FIG. 2 is a top view of the shopping cart of FIG. 1;
FIG. 3 is a perspective view showing the construction of the babyseat backrest and its securement within the basket;
FIG. 4 is a side view illustrating the manner in which the backrest is held in an upright position of use;
FIG. 5 is a side view similar to FIG. 4, but showing the backrest in its forward collapsed stored position;
FIG. 6 is a section view illustrating the construction of operation of the rear gate;
FIG. 7 is a fragment side view showing the nesting of shopping carts and the operation of the rear gate and the babyseat backrest;
FIG. 8 shows two shopping carts of the present invention fully nested end to end;
FIG. 9 is a fragmented perspective view showing the construction of the connecting flange secured in opposed lower corners of the backrest frame, and engageable with a stationary bracket secured to the side walls of the basket;
FIG. 10 is a view of the rear gate as seen from the inside of the basket of the shopping cart;
FIG. 11 is a fragmented side view showing two shopping carts being nested; and
FIG. 12 is a view similar to FIG. 11, but showing the action of the rear gate on the backrest frame to disengage the frame;
FIG. 13 is a fragmented side view of the shopping cart showing the backrest frame being hinged from a collapsed position to a position of use;
FIG. 14 is a perspective view of a modified babyseat backrest illustrating possible modifications of the preferred embodiment while retaining the essential characteristic of disengaging the backrest by the inward displacement of the rear gate;
FIG. 15 is a perspective view showing the construction of the hinged front wall of the shopping cart with the front wall in an engaged position;
FIG. 16 is a perspective view showing the hinged front wall in its disengaged position for discharging foodstuff from the basket over a counter; and
FIG. 17 is a side view of two over-the-counter shopping carts being nested end to end showing the nestable feature of the front discharge wall when in a non-engaged depending position.
Referring to the drawings, and more particularly to FIGS. 1 and 2, there is shown generally at 10 an end-to-end nestable shopping cart of the present invention and of the type for over-the-counter discharge. The cart has a frame 11 which is constructed of metal tubular members 12, as is well known in the art, and secured for displacement on casters 13. The frame lower end member 12' are angled to nest. A basket 14 having an open top end 15 is secured elevated by the top tubular members 12' of the frame 11 which is also provided with a reinforcement plate 16 secured between the horizontal top tubes 12' and the basket. Opposed vertical tubes 17 are secured along the rear vertical edge of the basket and constituted by a single inverted U-shape tube bent at the top to define a handlebar 18 to displace the shopping cart on the casters.
The basket 14 has a bottom wall 19 and opposed side walls 20 which taper slightly inwardly from a rear to a front end to permit the nesting thereof. A front wall 21 is hingedly secured at a bottom pivot end 22 thereof to the front of the basket to hinge the front wall to permit access to the inside of the basket 14 for the removal of foodstuff, etc. A rear gate 23 is hinged along a top edge 24 thereof and is provided with leg holes 25 for a child sitting in a rear babyseat compartment, as is well known in the art.
The babyseat compartment 26 is defined in the basket 14 between the rear gate 23 and a hinged backrest 27. A seating plate 28 is hingedly connected on the bottom wall 19 for an infant to sit on with the infant's legs extending through the leg holes 25 and his back resting on the backrest 27. If desirable, when the babyseat compartment 26 is not in use, the hinged backrest 27 may be hinged to a collapsed position over the bottom wall 19, as will be described later.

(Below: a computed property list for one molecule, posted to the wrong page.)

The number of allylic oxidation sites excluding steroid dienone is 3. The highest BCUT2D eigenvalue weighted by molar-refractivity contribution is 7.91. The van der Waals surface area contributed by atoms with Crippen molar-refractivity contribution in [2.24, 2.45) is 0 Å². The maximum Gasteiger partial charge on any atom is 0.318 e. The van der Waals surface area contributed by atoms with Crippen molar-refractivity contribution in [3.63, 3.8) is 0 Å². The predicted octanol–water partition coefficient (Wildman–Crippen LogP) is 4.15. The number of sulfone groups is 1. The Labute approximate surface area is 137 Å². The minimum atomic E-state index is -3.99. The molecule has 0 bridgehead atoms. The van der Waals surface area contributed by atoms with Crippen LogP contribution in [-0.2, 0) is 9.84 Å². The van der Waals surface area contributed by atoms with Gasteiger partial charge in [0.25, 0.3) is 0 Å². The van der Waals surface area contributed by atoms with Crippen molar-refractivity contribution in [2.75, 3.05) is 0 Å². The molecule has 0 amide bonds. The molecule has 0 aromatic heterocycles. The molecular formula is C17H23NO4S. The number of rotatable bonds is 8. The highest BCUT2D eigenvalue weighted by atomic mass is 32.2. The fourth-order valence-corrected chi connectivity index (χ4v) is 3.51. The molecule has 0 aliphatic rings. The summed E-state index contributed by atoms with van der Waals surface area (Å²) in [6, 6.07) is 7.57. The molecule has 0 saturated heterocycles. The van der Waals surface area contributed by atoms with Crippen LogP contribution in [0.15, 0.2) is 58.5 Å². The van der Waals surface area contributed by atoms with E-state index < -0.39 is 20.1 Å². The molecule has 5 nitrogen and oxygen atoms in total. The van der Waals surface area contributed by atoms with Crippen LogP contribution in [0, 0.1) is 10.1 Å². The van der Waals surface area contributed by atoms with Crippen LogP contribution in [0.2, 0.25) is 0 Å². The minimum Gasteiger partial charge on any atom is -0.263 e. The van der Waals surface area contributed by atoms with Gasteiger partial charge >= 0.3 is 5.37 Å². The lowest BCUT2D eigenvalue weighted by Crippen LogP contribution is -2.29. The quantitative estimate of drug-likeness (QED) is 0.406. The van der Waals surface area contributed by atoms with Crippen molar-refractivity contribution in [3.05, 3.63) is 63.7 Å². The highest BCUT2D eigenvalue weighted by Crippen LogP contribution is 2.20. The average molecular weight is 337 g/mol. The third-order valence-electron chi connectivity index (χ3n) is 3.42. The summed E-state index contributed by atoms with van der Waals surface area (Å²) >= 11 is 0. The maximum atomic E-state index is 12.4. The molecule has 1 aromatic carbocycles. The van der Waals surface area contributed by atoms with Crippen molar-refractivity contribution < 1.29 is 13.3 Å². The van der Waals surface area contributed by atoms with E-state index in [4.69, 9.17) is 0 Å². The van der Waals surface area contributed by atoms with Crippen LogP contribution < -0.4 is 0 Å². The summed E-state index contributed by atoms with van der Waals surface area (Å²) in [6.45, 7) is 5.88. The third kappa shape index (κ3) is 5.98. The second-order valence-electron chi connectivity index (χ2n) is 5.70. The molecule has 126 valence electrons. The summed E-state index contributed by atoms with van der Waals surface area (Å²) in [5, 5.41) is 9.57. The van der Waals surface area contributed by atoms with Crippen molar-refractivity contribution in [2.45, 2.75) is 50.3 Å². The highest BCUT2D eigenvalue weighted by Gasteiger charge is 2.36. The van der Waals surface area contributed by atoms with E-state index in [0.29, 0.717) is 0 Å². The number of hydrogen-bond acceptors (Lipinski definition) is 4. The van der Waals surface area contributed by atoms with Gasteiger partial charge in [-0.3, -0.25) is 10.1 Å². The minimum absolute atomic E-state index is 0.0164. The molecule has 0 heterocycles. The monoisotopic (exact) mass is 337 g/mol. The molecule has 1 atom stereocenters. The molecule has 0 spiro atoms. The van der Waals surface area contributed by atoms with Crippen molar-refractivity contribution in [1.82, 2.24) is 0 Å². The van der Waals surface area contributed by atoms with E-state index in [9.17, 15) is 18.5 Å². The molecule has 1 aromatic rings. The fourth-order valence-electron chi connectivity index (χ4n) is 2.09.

Referring now additionally to FIGS. 3 to 8, there will be described the construction and operation of the babyseat backrest 27. As shown in FIG. 3, the backrest, like the shopping basket 14 and the rear gate 23, is constructed of welded wire rods, and the backrest is a substantially rectangular wire frame having opposed vertical end rods 28 defining hinged connections, in the form of loop ends 29, at a lower end thereof and disposed spaced below the lower horizontal transverse rod 30 of the rectangular frame. These loop ends or hinge connecting loops 29 are secured about an elongated pivot rod 31 extending at opposed ends thereof into transversely aligned vertical retention slots 32 formed in stationary hinged brackets 33 secured adjacent a respective side wall 20 of the shopping cart basket. The hinged brackets 33 are constituted by a rectangular elongated metal strip which is shaped to form a bottom U-shape vertical slot 32 which is defined between an elongated wall section 34 and a forward lip section 35. The elongated wall section 34 extends above the lip section and the basket bottom wall end is folded over to define a sloping guide wall 36 for the backrest and extends forwardly of the U-shape slot section and thereabove. The hinge bracket 33 is secured on a respective side of the basket with the U-shape slot section 32 disposed below the basket bottom wall 19 and extending substantially transverse thereto. The sloping guide wall 36 extends above the bottom wall 19 and slopes therein.
As can be seen in FIG. 3, the babyseat backrest 27 is provided with an outwardly extending side shoulder element, herein a rod end 37, positioned at a predetermined location in a lower side region of the backrest and protruding from opposed vertical side end rods 28 thereof. This rod end 37 is disposed for arresting abutment against the rear wall section 34 of the hinged bracket 33 to prevent the backrest from forward displacement when in its upright position of use, as shown in FIG. 3. The backrest is prevented from being displaced rearwardly by a retention element, herein constituted by the adjacent transverse rod 38 forming part of the bottom wall 19 of the basket and disposed closely spaced behind the rear wall section 34 of the bracket 33. This transverse rod 38 is abutted by the vertical end rods 28 of the backrest 27. The rod ends 27 are also slidable over the sloping guide wall 36 when the backrest 27 is pulled rearwardly to its upright position or when it is lifted and dropped forwardly. The sloping guide wall 36 extends within the plane of the bottom wall 19 and guides the backrest to a forward fall.